You’ve put a lot of hours into building your business, so don’t get less than you deserve. Even if you’re just thinking about selling but you’re not quite ready to take the plunge, let us give you an assessment of your company’s worth so you at least have a ballpark figure in mind.
The process of coming to a price for a small business is like making a complex meal. You put in a lot of ingredients to get the result. What are the ingredients for pricing a small business? A business valuation helps you determine how much a business is worth.
We will look at your company’s profitability, vendor relationships, employee base, and financial records. To ensure that you get top dollar, we will calculate your future profit margins and any economic changes that would increase the value of the company. This data will give you a solid baseline to consider when setting an asking price for your small business.
Do You Need A Business Valuation?
Whether you’re buying or selling a business, a business valuation is a necessary step in the process. You might be more familiar with the term ‘business appraisal’. These two interchangeable terms describe a complicated process used to determine what a business is worth.
While you’ve likely heard of a business appraisal, you may not be aware that there are different types of business evaluations for different circumstances. There are some circumstances where a formal valuation is needed. In other instances, a less formal approach can be taken.
Our business brokers will help you navigate the various types of business valuations and determine which type of appraisal you need for your specific circumstances.
A Prepared Investor's Guide
9 Key Ingredients For Pricing A Small Business Correctly
In the last 20 years as business brokers in Houston here’s the question we’ve been asked by small business owners approximately 10,000 times:
"What Is My Small Business Worth?"
Every business owner wants a simple clean answer. And unfortunately, too many business brokers, CPAs, and fishing buddies are more than happy to give them a simple yet incorrect one. But intuitively we know this can be a complex question to answer. The process of pricing a small business is like preparing a complex meal. You put in a lot of key ingredients to get to the end result.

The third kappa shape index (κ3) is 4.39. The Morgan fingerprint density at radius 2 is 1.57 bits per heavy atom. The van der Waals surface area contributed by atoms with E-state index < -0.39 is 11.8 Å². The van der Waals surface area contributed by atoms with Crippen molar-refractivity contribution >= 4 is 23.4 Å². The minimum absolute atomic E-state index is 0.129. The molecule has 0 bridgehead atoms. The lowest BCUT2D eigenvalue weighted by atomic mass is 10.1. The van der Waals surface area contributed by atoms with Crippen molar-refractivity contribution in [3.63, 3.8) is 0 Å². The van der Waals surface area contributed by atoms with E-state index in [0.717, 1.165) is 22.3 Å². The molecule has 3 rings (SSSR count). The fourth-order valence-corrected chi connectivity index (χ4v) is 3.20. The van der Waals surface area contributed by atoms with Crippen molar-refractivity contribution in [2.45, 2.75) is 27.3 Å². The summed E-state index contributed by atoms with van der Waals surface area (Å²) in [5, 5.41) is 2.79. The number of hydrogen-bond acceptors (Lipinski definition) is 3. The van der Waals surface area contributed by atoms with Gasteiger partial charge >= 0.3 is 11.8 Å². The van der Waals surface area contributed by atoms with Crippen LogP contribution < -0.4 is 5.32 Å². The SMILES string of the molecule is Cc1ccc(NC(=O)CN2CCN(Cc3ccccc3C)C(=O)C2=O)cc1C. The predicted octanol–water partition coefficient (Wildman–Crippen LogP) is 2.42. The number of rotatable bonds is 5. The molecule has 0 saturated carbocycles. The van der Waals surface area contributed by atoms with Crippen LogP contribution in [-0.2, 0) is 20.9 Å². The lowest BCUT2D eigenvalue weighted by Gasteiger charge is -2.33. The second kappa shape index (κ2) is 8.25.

Is the business growing? Shrinking? Is it volatile year-to-year?
After adjusting for the owners often way too complex or obscured earnings, what profit is the business actually making?
Is the largest customer a large part of the total business sales? Is it the same large customer every year? What is the risk of losing that customer?
Is the business dependent on a critical supplier? Is there a replacement supplier if something goes wrong?
What family members are involved in the business?
Industry And Regulation
Any big industry or regulatory changes in the works? Good or bad?
Does the profit and loss statement accurately reflect the financial performance of the business? Can the tax returns and P&L be reconciled easily?
Is the accounting done on a cash basis? Accrual? Are tax returns and financial statements prepared with consistent accounting principles?
What is the current interest rate environment? Generally speaking the higher the interest rates the lower the business value to a buyer due to the higher cost of borrowing to pay for the business.
And there are about 12 – 15 more issues that need to be considered when determining what a buyer might be willing to pay for the business. My advice is to ignore “Rule of Thumb” business pricing methods. Instead, contact us to set up a confidential discussion with a Sunbelt Texas professional. We’ll guide you through the process of determining what is an appropriate price for your business in today’s market.
Business Appraisal "Calculation of Value"
This valuation is often used in buying a business or selling a business. The premise is that buyer has no formal ties to the business and the transaction is an arm’s length transaction for the sale of 100% of the business. This valuation is generally viewed as a purely financial opinion of market value and makes no assumptions about how a specific buyer might value the business.
Estate Plan Valuation
This is a valuation done for business owners who have the business inside their estate and required the appraisal for tax planning issues.
Buy/Sell Partner Appraisal
This is often used when one business partner is buying out another business partner.
This is used when the company is installing an ESOP (Employee Stock Ownership Plan) so that the employee-owners have a way to understand the value of their business ownership interests.
Self-explanatory and similar in many ways to the Partner Buyout Valuation listed above.
Personal Goodwill Valuation
Sometimes used in a business transaction where an owner is personally involved and critical to the business. For instance, a world renown heart transplant surgeon likely has a lot of personal goodwill built up because people seek out that surgeon INDIVIDUALLY. If that surgeon left the business it’s likely many patients would not contact the business.
Minority Interest Valuation
This is a valuation used to assess the value of an interest in a business where the minority ownership is not liquid. For instance, if I own shares of IBM I call my broker and have the shares sold at a published price in 5 minutes. However, if I own 10% of XYZ, Inc. which is not a publicly traded company with 90% owned by my boss Mary, then I would need to try to find someone to buy my 10%. In this case, since Mary owns 90% of the company and is my boss, my 10% is probably not worth 1/10 of 100% value of the company. This valuation helps determine what your 10% is really worth.
Different Types of Business Valuations
It’s important to know what type of business valuation your transaction requires. Here is a summary of the most common types of appraisals.
Want to Learn More?
READ OUR BLOGS ABOUT BUSINESS VALUATIONS